Gindai feed predominately on small fishes, shrimp, crab and other invertebrates. Like many of the other bottomfish, Gindai reach peak spawning in the summer months, from July through September, with peak spawning times in late summer. Their pelagic eggs are released into the water column. The pelagic larvae swim freely for about 25 days until they move to deeper water before settling down on the ocean floor where they will spend the remainder of their adult life. Like many of the deep ocean snappers of Hawai‘i, Gindai live near underwater headlands and areas of high relief such as seamounts anywhere from 600 to 1,000 feet deep.
Gindai, or Oblique-banded Snapper, is named after its four oblique orange or yellow bars on its side. Gindai is the Japanese name for this fish, meaning “gold snapper” likely because of its golden yellow bars. It is one of Hawai’I’s “deep seven” bottomfish species, and ranges from the Indian to Pacific Ocean. Gindai live near underwater headlands and areas of high relief such as seamounts anywhere from 600 to 1,000 feet deep.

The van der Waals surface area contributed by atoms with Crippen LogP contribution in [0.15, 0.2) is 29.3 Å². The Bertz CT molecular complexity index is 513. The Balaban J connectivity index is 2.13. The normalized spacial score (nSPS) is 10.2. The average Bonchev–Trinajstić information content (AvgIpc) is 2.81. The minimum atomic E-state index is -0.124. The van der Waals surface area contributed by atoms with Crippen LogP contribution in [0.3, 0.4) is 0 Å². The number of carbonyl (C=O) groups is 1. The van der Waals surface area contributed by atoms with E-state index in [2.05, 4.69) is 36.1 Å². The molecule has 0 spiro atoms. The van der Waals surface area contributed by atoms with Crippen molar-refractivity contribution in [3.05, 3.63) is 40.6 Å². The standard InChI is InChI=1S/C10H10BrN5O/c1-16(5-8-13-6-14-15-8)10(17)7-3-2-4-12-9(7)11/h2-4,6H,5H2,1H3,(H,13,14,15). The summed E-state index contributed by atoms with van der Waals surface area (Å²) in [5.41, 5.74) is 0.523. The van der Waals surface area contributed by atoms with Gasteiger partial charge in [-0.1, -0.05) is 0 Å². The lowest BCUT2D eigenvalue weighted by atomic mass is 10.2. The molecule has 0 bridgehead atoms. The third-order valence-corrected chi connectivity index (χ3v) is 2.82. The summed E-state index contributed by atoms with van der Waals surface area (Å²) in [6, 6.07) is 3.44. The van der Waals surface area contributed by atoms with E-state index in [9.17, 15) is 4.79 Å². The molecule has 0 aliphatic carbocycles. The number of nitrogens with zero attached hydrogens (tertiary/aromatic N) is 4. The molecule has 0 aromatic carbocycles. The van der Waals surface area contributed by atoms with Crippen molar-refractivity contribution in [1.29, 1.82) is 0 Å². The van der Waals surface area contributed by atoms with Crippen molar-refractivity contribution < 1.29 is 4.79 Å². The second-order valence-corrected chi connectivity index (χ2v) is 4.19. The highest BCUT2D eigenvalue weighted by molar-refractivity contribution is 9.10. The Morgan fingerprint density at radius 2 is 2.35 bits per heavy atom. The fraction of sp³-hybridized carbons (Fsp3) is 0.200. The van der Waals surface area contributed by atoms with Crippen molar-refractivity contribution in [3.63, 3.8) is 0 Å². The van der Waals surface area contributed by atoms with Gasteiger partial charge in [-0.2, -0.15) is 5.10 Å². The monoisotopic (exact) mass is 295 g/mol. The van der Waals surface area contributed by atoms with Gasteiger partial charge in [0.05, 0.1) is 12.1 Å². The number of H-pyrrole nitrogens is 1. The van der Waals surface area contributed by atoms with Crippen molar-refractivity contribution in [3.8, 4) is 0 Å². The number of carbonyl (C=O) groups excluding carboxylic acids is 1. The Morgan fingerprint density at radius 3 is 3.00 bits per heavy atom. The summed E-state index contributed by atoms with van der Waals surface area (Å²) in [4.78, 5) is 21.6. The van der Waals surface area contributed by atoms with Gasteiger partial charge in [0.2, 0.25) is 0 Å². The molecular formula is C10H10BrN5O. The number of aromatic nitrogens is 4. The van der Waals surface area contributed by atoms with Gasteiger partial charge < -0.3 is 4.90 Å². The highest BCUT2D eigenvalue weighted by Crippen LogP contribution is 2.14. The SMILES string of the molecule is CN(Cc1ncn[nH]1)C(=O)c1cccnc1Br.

Gindai is one of the more brightly colored deep-sea snappers being pink or reddish in color. Besides its brilliantly colored bars, its dorsal fin and tail are also yellow. Gindai is most commonly, grilled, fried, baked, steamed or sauteed.
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